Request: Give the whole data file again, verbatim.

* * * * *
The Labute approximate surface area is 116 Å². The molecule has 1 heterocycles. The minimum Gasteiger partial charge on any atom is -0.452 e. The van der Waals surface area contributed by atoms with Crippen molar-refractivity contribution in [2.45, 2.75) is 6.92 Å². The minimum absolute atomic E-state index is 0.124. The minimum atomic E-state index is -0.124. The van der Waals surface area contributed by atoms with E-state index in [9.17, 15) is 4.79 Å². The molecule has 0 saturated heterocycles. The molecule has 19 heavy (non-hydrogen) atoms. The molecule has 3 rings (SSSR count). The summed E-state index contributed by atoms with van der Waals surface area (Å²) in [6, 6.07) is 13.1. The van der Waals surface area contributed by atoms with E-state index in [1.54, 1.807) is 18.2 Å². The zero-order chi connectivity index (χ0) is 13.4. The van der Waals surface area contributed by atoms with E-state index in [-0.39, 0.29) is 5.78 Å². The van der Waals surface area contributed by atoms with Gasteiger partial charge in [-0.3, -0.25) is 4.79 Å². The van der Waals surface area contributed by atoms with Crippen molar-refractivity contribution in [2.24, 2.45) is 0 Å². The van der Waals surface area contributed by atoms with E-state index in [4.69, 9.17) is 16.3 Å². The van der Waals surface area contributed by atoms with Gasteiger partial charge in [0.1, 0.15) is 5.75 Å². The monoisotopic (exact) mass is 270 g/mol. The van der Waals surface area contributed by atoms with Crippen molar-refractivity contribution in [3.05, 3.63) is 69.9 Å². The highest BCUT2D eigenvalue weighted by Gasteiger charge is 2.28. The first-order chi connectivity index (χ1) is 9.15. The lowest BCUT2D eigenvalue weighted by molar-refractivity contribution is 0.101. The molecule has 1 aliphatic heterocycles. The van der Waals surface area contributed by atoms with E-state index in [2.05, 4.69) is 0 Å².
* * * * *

The Labute approximate surface area is 116 Å². The molecule has 1 heterocycles. The minimum Gasteiger partial charge on any atom is -0.452 e. The van der Waals surface area contributed by atoms with Crippen molar-refractivity contribution in [2.45, 2.75) is 6.92 Å². The minimum absolute atomic E-state index is 0.124. The minimum atomic E-state index is -0.124. The van der Waals surface area contributed by atoms with E-state index in [9.17, 15) is 4.79 Å². The molecule has 0 saturated heterocycles. The molecule has 19 heavy (non-hydrogen) atoms. The molecule has 3 rings (SSSR count). The summed E-state index contributed by atoms with van der Waals surface area (Å²) in [6, 6.07) is 13.1. The van der Waals surface area contributed by atoms with E-state index in [1.54, 1.807) is 18.2 Å². The zero-order chi connectivity index (χ0) is 13.4. The van der Waals surface area contributed by atoms with E-state index in [-0.39, 0.29) is 5.78 Å². The van der Waals surface area contributed by atoms with Gasteiger partial charge in [-0.3, -0.25) is 4.79 Å². The van der Waals surface area contributed by atoms with Crippen molar-refractivity contribution in [2.24, 2.45) is 0 Å². The van der Waals surface area contributed by atoms with E-state index in [4.69, 9.17) is 16.3 Å². The van der Waals surface area contributed by atoms with Gasteiger partial charge in [0.1, 0.15) is 5.75 Å². The monoisotopic (exact) mass is 270 g/mol. The van der Waals surface area contributed by atoms with Crippen molar-refractivity contribution in [3.05, 3.63) is 69.9 Å². The highest BCUT2D eigenvalue weighted by Gasteiger charge is 2.28. The first-order chi connectivity index (χ1) is 9.15. The lowest BCUT2D eigenvalue weighted by molar-refractivity contribution is 0.101. The molecule has 1 aliphatic heterocycles. The van der Waals surface area contributed by atoms with E-state index in [2.05, 4.69) is 0 Å².